InnoDB storage engine supports checking
of foreign key constraints, including
ON DELETE, and
ON UPDATE. See
Section 220.127.116.11, “FOREIGN KEY Constraints”.
For storage engines other than
MySQL Server parses the
FOREIGN KEY syntax
CREATE TABLE statements, but
does not use or store it. In the future, the implementation
will be extended to store this information in the table
specification file so that it may be retrieved by
mysqldump and ODBC. At a later stage,
foreign key constraints will be implemented for
MyISAM tables as well.
Foreign key enforcement offers several benefits to database developers:
Assuming proper design of the relationships, foreign key constraints make it more difficult for a programmer to introduce an inconsistency into the database.
Centralized checking of constraints by the database server makes it unnecessary to perform these checks on the application side. This eliminates the possibility that different applications may not all check the constraints in the same way.
Using cascading updates and deletes can simplify the application code.
Properly designed foreign key rules aid in documenting relationships between tables.
Do keep in mind that these benefits come at the cost of additional overhead for the database server to perform the necessary checks. Additional checking by the server affects performance, which for some applications may be sufficiently undesirable as to be avoided if possible. (Some major commercial applications have coded the foreign key logic at the application level for this reason.)
MySQL gives database developers the choice of which approach
to use. If you don't need foreign keys and want to avoid the
overhead associated with enforcing referential integrity, you
can choose another storage engine instead, such as
MyISAM. (For example, the
MyISAM storage engine offers very fast
performance for applications that perform only
SELECT operations. In this
case, the table has no holes in the middle and the inserts can
be performed concurrently with retrievals. See
Section 7.6.3, “Concurrent Inserts”.)
If you choose not to take advantage of referential integrity checks, keep the following considerations in mind:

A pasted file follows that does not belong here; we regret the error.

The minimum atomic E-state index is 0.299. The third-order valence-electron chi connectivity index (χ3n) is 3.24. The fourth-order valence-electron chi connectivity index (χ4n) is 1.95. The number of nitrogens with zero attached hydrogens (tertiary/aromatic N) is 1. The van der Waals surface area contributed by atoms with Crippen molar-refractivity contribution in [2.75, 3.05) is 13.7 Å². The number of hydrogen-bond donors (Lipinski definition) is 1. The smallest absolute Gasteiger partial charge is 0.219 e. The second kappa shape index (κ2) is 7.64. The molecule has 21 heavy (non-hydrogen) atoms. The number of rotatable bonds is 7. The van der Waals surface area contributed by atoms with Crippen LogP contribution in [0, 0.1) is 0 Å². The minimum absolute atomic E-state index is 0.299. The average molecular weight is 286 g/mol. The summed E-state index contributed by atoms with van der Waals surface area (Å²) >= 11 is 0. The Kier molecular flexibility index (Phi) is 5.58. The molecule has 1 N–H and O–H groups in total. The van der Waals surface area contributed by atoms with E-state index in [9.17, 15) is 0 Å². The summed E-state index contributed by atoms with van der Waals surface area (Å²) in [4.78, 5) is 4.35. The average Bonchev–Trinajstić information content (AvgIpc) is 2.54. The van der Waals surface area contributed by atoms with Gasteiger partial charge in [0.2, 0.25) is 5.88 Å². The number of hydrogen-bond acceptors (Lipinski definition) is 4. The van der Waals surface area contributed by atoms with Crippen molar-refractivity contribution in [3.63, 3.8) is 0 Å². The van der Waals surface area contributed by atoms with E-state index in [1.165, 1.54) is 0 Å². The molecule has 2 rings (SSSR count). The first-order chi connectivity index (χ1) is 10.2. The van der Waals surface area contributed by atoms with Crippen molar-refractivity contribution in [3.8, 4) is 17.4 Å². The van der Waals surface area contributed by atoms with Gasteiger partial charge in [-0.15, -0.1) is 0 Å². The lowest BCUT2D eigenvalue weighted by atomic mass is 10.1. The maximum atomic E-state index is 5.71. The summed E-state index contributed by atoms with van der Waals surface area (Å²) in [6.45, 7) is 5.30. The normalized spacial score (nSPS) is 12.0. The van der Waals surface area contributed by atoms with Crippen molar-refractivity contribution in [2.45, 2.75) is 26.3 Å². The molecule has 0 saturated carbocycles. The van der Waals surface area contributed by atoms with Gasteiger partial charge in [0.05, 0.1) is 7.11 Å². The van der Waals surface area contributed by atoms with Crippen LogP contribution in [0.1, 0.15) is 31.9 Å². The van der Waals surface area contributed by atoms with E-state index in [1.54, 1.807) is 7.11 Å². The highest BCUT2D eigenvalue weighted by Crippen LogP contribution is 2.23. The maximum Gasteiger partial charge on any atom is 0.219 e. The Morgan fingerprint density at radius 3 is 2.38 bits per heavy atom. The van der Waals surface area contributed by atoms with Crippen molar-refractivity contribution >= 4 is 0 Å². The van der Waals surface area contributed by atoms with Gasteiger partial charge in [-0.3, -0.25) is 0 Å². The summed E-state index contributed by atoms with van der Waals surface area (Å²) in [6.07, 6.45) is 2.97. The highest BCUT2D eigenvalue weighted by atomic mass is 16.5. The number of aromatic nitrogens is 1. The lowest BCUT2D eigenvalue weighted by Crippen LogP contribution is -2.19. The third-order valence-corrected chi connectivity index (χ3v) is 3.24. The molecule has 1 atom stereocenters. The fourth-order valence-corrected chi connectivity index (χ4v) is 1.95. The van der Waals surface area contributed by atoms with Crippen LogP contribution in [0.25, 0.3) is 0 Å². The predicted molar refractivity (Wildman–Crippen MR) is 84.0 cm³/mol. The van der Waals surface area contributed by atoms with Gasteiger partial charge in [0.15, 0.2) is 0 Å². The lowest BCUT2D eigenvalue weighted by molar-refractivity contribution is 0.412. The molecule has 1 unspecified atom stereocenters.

In the absence of server-side foreign key relationship checking, the application itself must handle relationship issues. For example, it must take care to insert rows into tables in the proper order, and to avoid creating orphaned child records. It must also be able to recover from errors that occur in the middle of multiple-record insert operations.
ON DELETE is the only referential
integrity capability an application needs, you can achieve
a similar effect as of MySQL Server 4.0 by using
statements to delete rows from many tables with a single
statement. See Section 12.2.1, “DELETE Syntax”.
A workaround for the lack of
is to add the appropriate
DELETE statements to your
application when you delete records from a table that has
a foreign key. In practice, this is often as quick as
using foreign keys and is more portable.
Be aware that the use of foreign keys can sometimes lead to problems:
Foreign key support addresses many referential integrity issues, but it is still necessary to design key relationships carefully to avoid circular rules or incorrect combinations of cascading deletes.
It is not uncommon for a DBA to create a topology of relationships that makes it difficult to restore individual tables from a backup. (MySQL alleviates this difficulty by enabling you to temporarily disable foreign key checks when reloading a table that depends on other tables. See Section 18.104.22.168, “FOREIGN KEY Constraints”. As of MySQL 4.1.1, mysqldump generates dump files that take advantage of this capability automatically when they are reloaded.)
Foreign keys in SQL are used to check and enforce referential
integrity, not to join tables. If you want to get results from
multiple tables from a
statement, you do this by performing a join between them:
SELECT * FROM t1 INNER JOIN t2 ON t1.id = t2.id;
FOREIGN KEY syntax without
DELETE ... is often used by ODBC applications to